#              moves mail from one machine to another.
In the above example, only lines starting with # chkconfig and # description are mandatory, so you might not find the rest in different init files. The text enclosed between the ### BEGIN INIT INFO and ### END INIT INFO lines is called Linux Standard Base (LSB) header. If specified, LSB headers contain directives defining the service description, dependencies, and default runlevels. What follows is an overview of analytic tasks aiming to collect the data needed for a new unit file. The postfix init script is used as an example, see the resulting postfix unit file in Example 10.17, “postfix.service Unit File”.

Finding the Service Description

Find descriptive information about the script on the line starting with #description. Use this description together with the service name in the Description option in the [Unit] section of the unit file. The LSB header might contain similar data on the #Short-Description and #Description lines.

Finding Service Dependencies

The LSB header might contain several directives that form dependencies between services. Most of them are translatable to systemd unit options, see Table 10.12, “Dependency Options from the LSB Header”

Table 10.12. Dependency Options from the LSB Header

LSB OptionDescriptionUnit File Equivalent
ProvidesSpecifies the boot facility name of the service, that can be referenced in other init scripts (with the "$" prefix). This is no longer needed as unit files refer to other units by their file names.
Required-StartContains boot facility names of required services. This is translated as an ordering dependency, boot facility names are replaced with unit file names of corresponding services or targets they belong to. For example, in case of postfix, the Required-Start dependency on $network was translated to the After dependency on network.target.After, Before
Should-StartConstitutes weaker dependencies than Required-Start. Failed Should-Start dependencies do not affect the service startup.After, Before
Required-Stop, Should-StopConstitute negative dependencies.Conflicts

Finding Default Targets of the Service

The line starting with #chkconfig contains three numerical values. The most important is the first number that represents the default runlevels in which the service is started. Use Table 10.6, “Comparison of SysV Runlevels with systemd Targets” to map these runlevels to equivalent systemd targets. Then list these targets in the WantedBy option in the [Install] section of the unit file. For example, postfix was previously started in runlevels 2, 3, 4, and 5, which translates to multi-user.target and graphical.target on Red Hat Enterprise Linux 7. Note that the graphical.target depends on multiuser.target, therefore it is not necessary to specify both, as in Example 10.17, “postfix.service Unit File”. You might find information on default and forbidden runlevels also at #Default-Start and #Default-Stop lines in the LSB header.
The other two values specified on the #chkconfig line represent startup and shutdown priorities of the init script. These values are interpreted by systemd if it loads the init script, but there is no unit file equivalent.

Finding Files Used by the Service

Init scripts require loading a function library from a dedicated directory and allow importing configuration, environment, and PID files. Environment variables are specified on the line starting with #config in the init script header, which translates to the EnvironmentFile unit file option. The PID file specified on the #pidfile init script line is imported to the unit file with the PIDFile option.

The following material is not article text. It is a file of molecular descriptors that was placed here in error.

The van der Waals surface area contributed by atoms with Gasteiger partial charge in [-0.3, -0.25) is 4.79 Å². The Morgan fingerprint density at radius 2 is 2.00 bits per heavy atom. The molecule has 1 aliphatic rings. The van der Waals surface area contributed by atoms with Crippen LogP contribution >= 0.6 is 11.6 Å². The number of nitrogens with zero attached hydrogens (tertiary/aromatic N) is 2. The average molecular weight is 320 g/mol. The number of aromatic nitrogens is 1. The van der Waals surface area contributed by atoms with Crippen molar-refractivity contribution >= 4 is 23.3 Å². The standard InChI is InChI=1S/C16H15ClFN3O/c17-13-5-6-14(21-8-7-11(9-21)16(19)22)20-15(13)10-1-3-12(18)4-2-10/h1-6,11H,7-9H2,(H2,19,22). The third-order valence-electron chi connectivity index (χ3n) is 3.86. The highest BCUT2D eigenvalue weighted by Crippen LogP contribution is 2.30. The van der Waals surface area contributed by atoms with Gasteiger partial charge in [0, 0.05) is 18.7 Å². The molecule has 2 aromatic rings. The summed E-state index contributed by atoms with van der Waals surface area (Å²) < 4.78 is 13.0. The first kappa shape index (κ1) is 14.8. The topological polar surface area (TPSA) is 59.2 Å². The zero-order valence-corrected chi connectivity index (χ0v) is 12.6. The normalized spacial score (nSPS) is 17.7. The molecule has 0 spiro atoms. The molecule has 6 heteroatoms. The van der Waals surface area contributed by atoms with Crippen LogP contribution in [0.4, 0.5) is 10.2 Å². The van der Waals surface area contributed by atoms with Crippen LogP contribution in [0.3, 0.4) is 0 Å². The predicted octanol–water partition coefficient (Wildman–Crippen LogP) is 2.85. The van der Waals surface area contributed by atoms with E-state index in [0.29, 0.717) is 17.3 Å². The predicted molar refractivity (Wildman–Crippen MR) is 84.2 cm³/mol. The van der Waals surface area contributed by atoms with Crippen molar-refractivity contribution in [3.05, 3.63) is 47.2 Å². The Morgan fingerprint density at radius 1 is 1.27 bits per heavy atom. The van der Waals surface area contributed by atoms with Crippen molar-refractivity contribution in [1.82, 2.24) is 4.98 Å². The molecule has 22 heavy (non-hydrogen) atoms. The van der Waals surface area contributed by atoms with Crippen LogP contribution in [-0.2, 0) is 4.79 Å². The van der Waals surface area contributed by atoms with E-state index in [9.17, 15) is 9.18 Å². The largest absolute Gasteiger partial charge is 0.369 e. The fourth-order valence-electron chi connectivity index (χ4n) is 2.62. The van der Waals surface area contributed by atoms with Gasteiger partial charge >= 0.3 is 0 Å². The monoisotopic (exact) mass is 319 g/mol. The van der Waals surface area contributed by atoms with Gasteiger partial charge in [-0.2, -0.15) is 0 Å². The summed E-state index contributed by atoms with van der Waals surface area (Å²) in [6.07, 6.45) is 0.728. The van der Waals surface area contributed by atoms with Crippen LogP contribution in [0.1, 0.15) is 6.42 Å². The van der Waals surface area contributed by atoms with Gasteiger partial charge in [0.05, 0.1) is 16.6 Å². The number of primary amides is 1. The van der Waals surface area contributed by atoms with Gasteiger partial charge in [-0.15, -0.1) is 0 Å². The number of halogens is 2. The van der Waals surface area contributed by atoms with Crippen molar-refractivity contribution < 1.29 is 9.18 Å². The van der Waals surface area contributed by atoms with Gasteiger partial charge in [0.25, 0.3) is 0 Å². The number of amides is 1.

The key information that is not included in the init script header is the path to the service executable, and potentially some other files required by the service. In previous versions of Red Hat Enterprise Linux, init scripts used a Bash case statement to define the behavior of the service on default actions, such as start, stop, or restart, as well as custom-defined actions. The following excerpt from the postfix init script shows the block of code to be executed at service start.
conf_check() {
    [ -x /usr/sbin/postfix ] || exit 5
    [ -d /etc/postfix ] || exit 6
    [ -d /var/spool/postfix ] || exit 5

make_aliasesdb() {
	if [ "$(/usr/sbin/postconf -h alias_database)" == "hash:/etc/aliases" ]
		# /etc/aliases.db might be used by other MTA, make sure nothing
		# has touched it since our last newaliases call
		[ /etc/aliases -nt /etc/aliases.db ] ||
			[ "$ALIASESDB_STAMP" -nt /etc/aliases.db ] ||
			[ "$ALIASESDB_STAMP" -ot /etc/aliases.db ] || return
		touch -r /etc/aliases.db "$ALIASESDB_STAMP"

start() {
	[ "$EUID" != "0" ] && exit 4
	# Check that networking is up.
	[ ${NETWORKING} = "no" ] && exit 1
	# Start daemons.
	echo -n $"Starting postfix: "
	make_aliasesdb >/dev/null 2>&1
	/usr/sbin/postfix start 2>/dev/null 1>&2 && success || failure $"$prog start"
	[ $RETVAL -eq 0 ] && touch $lockfile
	return $RETVAL
The extensibility of the init script allowed specifying two custom functions, conf_check() and make_aliasesdb(), that are called from the start() function block. On closer look, several external files and directories are mentioned in the above code: the main service executable /usr/sbin/postfix, the /etc/postfix/ and /var/spool/postfix/ configuration directories, as well as the /usr/sbin/postconf/ directory.
Systemd supports only the predefined actions, but enables executing custom executables with ExecStart, ExecStartPre, ExecStartPost, ExecStop, and ExecReload options. In case of postfix on Red Hat Enterprise Linux 7, the /usr/sbin/postfix together with supporting scripts are executed on service start. Consult the postfix unit file at Example 10.17, “postfix.service Unit File”.